New Jersey Remembers 9/11 and Decries Quran Burning - NBC New York

New Jersey Remembers 9/11 and Decries Quran Burning



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    A firefighter in an honor guard next to a reflecting pool set up in memory of victims of the 9/11 terrorist attacks rotates off his post September 11, 2010.

    Just across the Hudson River from Ground Zero, a simple ceremony remembering those lost in the Twin Towers was, as in New York, overshadowed by the twin controversies of Quran burning and where to build a mosque and cultural center.

    Sandra Pollio Gidman lost her 45-year-old sister Susan Pollio that day.

    As to the Koran and mosque controversies, "That's all about hate, hate toward other people," Gidman said and then added "We're talking about love and remember other people here."

    Gidman and her sister Joyce Oxley fought back tears as they threw a flowered wreath into the Hudson River directly across from where a new tower will replace the two that went down that day.

    But Port Authority Police Chief Robert Belfiore told more than a hundred people "Terrorism was defeated that day."

    He cited "The largest single rescue in the history of the United States" as an estimated 28,000 people were evacuated from the World Trade Center complex and neighboring buildings.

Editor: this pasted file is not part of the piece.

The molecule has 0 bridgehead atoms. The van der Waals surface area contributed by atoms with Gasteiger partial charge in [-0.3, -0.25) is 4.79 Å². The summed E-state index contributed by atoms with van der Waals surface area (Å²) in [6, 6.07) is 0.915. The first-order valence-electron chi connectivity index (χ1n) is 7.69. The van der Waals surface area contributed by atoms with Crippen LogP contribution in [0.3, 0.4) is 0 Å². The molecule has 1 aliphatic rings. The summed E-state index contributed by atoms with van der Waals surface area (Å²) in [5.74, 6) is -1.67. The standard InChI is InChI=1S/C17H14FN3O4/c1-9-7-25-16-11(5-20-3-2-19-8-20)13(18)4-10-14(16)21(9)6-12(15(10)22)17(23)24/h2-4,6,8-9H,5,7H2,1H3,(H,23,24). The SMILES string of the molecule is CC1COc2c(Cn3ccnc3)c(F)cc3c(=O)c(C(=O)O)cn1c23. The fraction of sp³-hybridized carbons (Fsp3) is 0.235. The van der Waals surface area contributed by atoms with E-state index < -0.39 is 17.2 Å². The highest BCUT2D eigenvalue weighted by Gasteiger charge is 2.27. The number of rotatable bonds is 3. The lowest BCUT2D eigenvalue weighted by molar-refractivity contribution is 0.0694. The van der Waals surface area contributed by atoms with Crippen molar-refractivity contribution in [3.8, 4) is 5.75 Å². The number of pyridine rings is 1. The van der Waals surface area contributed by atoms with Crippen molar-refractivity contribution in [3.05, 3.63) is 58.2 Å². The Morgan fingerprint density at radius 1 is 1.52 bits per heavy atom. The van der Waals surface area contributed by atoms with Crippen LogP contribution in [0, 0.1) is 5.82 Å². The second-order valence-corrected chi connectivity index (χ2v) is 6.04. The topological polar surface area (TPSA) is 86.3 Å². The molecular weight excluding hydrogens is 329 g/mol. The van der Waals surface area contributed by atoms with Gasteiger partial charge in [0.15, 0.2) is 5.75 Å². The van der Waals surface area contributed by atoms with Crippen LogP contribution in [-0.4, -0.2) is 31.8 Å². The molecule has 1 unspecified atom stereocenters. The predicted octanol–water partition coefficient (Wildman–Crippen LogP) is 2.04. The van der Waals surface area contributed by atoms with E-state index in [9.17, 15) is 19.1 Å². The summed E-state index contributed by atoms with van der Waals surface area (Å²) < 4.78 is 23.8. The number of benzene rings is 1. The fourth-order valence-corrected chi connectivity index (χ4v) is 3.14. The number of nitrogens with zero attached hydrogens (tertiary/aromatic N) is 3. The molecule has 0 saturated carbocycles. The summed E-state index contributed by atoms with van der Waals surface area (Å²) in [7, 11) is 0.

"We did not hide, we did not run, we did our jobs," said Chief Belfiore.

    Port Authority police officers stationed in Jersey City rushed to Manhattan on 9/11, as did Jersey City firemen.

    One of them, Captain Richard Gordon, who was ranked a firefighter then, was as upset as Sandra Gidman about the Koran burning controversy.

    "I believe it's unacceptable to burn the Bible," Gordon said, and then quickly added "And it's unacceptable to burn the Koran. We should have respect and that's what this country is based on."

    But when it comes to the Islamic Cultural Center and Mosque planned for a location roughly two blocks away from the WTC site, Fire Director Armando Roman felt it was too close, that it "really casts a shadow on those lives."

    Asked to define how far away he thought it should be, Roman said "I can't say a mile or two miles, but not  in the immediate are of hallowed ground."

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